Alex Higgins

Alex Higgins Alex ‘Hurricane’ Higgins, who died in July 24, 2010, aged 61, did as much as anyone to raise the popularity of snooker with his mercurial talent. Brilliant, if inconsistent, on the table, Higgins was a singularly graceless loser and frequently came into conflict with the World Professional Billiards and Snooker Association because of his drunken, argumentitive, abusive, sometimes even violent, behaviour. Nevertheless, reflecting on his career at the time of his death, respected commentator Clive Everton said, ‘The public decides who its heroes are going to be, and Alex was one of them.’

Born in Belfast on March 18, 1949, started playing snooker, as a 12-year-old, in what he later referred to as the ‘dreaded’ Jam Pot, the billiard hall in the Donegall Road area of south Belfast. Just over a decade later, in 1972, he became, at the time, the youngest world champion ever, beating John Spencer 37-32 in the best-of-73 final at the Selly Park British Legion, Birmingham.

Higgins won the world championship again in 1982 and the penultimate frame of his semi-final against Jimmy White was one of the most memorable in the history of televised professional snooker. Trailing 14-15 and 0-59 in the best-of-31 match, with half a dozen reds remaining, Higgins produced a miraculous clearance of 69, despite running out of position time after time, to keep his hopes alive. Higgins swaggered back to his seat, raising a defiant index finger in the direction of the press box as he did so, and went on to win the match 16-15. Reflecting on footage of the penultimate frame, Jimmy White said, ‘I look like I’d been hit by a train.’

In the final, Higgins faced six-time world champion Ray Reardon. Higgins led 15-12, but Reardon drew level at 15-15, before Higgins produced some of his very best snooker, including a total clearance of 135 in the concluding frame, to win 18-15. The scenes of a tearful Higgins celebrating with his wife, Lynn, and his infant daughter, Lauren, helped changed the face of the game.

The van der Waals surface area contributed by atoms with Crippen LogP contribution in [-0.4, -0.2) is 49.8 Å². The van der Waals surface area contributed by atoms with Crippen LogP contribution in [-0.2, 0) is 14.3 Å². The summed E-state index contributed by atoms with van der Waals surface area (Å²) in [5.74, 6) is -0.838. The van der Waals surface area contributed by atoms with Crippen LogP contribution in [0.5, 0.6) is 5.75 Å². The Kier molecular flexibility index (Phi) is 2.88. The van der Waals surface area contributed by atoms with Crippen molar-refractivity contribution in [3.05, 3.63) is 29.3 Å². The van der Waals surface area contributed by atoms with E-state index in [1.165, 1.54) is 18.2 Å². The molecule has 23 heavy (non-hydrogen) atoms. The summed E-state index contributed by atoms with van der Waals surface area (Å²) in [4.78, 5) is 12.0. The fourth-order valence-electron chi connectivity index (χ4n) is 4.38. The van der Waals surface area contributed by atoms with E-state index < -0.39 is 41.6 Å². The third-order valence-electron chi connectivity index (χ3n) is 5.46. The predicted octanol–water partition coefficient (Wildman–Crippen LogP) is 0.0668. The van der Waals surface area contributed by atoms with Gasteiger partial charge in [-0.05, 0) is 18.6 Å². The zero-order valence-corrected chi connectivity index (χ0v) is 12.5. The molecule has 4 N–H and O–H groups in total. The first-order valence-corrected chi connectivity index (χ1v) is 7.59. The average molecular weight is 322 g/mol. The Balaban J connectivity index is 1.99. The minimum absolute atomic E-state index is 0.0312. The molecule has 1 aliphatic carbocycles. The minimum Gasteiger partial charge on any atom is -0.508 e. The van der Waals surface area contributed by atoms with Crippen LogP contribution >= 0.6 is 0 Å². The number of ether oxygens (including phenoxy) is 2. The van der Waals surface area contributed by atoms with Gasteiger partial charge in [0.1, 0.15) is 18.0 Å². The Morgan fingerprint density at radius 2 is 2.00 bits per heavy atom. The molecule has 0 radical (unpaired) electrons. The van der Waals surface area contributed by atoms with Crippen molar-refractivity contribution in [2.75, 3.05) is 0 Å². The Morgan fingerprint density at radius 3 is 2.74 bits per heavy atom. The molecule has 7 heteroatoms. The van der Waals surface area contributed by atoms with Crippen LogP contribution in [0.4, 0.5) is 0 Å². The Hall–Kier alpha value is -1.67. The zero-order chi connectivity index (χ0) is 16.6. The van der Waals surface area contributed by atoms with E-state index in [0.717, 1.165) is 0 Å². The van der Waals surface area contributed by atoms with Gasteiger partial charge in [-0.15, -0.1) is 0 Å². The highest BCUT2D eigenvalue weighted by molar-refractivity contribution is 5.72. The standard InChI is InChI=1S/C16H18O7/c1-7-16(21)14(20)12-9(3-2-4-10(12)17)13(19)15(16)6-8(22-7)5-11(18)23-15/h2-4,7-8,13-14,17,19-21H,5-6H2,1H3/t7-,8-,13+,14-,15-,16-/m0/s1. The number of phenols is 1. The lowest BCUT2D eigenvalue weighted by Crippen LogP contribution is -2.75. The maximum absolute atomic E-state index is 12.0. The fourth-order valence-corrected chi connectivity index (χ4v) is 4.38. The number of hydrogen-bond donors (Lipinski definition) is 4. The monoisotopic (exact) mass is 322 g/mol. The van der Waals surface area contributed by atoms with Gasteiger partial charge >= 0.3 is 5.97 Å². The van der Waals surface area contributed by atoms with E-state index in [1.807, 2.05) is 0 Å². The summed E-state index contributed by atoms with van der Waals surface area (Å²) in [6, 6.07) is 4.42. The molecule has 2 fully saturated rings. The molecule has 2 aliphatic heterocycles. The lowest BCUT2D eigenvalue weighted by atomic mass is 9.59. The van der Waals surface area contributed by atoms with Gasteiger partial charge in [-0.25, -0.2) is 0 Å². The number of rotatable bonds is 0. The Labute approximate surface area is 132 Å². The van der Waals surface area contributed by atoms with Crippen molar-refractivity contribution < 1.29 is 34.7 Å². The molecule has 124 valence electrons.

Alex Higgin’s unothodox shots

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Ian Botham

Ian Botham Knighted in 2007 for services to charity and cricket, Sir Ian Botham is widely regarded as one of the finest all-rounders in the history of cricket. Born in Oldfield, Cheshire on November 24, 1955, Botham made his first-class debut for Somerset against Lancashire in the County Championship in May, 1974, at the age of 18. He made his Test debut for England in the third Test against Australia at Trent Bridge, Nottingham in July, 1977 and just over two years and 21 matches later, on August 30, 1979, became the fastest player to score 1,000 runs and take 100 wickets in Test cricket.

A right-handed batsman and right-arm fast medium bowler, ‘Beefy’, as Botham was popularly known, scored an aggregate of 5,200 runs in Test cricket, at an average of 33.55, and took 383 wickets, at an average of 28.40. He achieved his highest Test score, 208, against India at the Kensington Oval, London on July 8, 1982 and his best bowling figures in a single innings, 8/34, against Pakistan at Lord’s, London on June 15, 1978.

However, Botham will always be best remembered for three match-winning performances, two with the bat and one with the ball, in the Ashes series in 1981, subsequently dubbed ‘Botham’s Ashes’. After losing the first Test at Trent Bridge and being out for a pair in the drawn second Test at Lord’s, Botham resigned the England captaincy and was replaced by his predecessor, Mike Brearley, who had been tempted out of retirement.

At Headingley, England followed on and were quoted at 500/1, at one point, to win the third Test. However, Botham produced a remarkable display of hitting, scoring an unbeaten 149, off just 148 deliveries, towards at second innings total of 356, setting Australia a total of 130 to win. In an inspired spell, England fast bowler Bob Willis produced figures of 8/43 in the second innings, reducing Australia to 111 all out, and the home team scored the unlikeliest of victories. In the fourth Test at Edgbaston, Botham took five wickets for one run in 28 balls, to put England 2-1 ahead in the six-match series, scored 118 in the second innings of the fifth Test at Old Trafford, which England also won, and took ten wickets in the drawn sixth Test at the Kensington Oval.

Ian Botham – Arrogance and Skill

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